The Work Of The Holy Spirit

At the end of May we observed the great festival of Pentecost. In the days when it was called Whitsunday it was known primarily for the Bank Holiday which fell the day after. Whitsunday then was the least recognised of all the Christian Festivals, but now matters have improved and today we are far more conscious of the Holy Spirit, and so we should be, for it is the Spirit who binds together individual Christians to become the Church. On the first Day of Pentecost Christ’s disciples were made aware of the sound of a wind which ruffled no hair on any of their heads, and of the sight of a fire which did not burn down the place where they were assembled. They were given a gift of languages which enabled them to preach the Gospel to Jews from throughout the world. They discovered that they had been given Christ’s powers to heal and to do mighty works and to speak unafraid and with authority.

As through the Apostles’ ministry the Church grew yet another manifestation of the Holy Spirit emerged, it became clear quite quickly that the Spirit called different people to different ministries. St Paul recognised the significance of this. In a number of his letters he likens the Body of the Church to a human body. Some body parts are clearly more prominent than others yet every part matters. The body cannot function as it should if even the smallest part goes awry. I can testify to this, having once, as a student, chanced to pour a kettle of boiling water over my right big toe and been virtually unable to walk until the resulting blister had been pricked!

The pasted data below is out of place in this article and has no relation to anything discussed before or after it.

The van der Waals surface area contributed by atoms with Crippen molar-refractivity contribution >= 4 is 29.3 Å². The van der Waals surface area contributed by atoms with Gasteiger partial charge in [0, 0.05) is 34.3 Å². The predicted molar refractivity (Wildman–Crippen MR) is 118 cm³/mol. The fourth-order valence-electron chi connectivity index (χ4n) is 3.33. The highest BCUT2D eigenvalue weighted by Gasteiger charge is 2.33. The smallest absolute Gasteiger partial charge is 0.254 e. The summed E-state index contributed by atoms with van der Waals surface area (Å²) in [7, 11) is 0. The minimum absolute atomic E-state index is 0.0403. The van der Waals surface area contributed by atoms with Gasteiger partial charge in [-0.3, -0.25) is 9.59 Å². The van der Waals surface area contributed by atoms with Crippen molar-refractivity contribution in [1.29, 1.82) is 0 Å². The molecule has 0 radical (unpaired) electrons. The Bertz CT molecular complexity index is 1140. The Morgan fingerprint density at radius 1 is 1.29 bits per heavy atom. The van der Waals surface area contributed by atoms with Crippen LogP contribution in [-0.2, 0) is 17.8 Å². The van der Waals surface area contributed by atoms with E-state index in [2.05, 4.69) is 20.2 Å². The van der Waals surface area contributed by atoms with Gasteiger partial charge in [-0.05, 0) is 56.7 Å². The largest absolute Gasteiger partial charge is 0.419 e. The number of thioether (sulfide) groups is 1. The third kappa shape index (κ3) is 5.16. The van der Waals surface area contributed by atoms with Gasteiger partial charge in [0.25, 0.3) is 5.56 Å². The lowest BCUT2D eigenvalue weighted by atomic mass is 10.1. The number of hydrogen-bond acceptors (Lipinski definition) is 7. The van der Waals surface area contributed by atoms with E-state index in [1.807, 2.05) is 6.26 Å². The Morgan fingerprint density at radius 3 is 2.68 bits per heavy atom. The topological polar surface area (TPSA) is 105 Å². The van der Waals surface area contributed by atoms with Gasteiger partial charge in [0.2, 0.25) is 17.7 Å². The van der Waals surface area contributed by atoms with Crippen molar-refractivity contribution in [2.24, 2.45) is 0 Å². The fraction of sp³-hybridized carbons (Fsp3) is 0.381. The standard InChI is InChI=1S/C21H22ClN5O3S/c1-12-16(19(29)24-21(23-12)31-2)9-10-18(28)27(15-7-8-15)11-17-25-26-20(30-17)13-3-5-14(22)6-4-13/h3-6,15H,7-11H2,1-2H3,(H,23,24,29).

The Church’s mission is to share Christ’s love with the world. To do this effectively every part of the Body has to support every other part. At the end of this month Adam Barclay will be ordained as a Deacon, in August or September Cathy Bladen will become our new incumbent. We shall, very properly, expect them to minister to us, but we in turn must minister to them. We must never cease to pray for them; we must offer support and encouragement; and in the unlikely event that we disagree with them we must do so constructively, stating our case rationally and without any yelling and shouting. From my own very happy experience I cannot actually see heated disagreement happening. ‘We are the Body of Christ. By one Spirit we were all baptised into one body…’ These are the words which introduce The Peace in our Services, that Peace of God which enables even our imperfect selves to be the Body of Christ on earth. May this Peace remain with us all, always.

With all blessings,
Revd Philip Oliver (Retired Priest)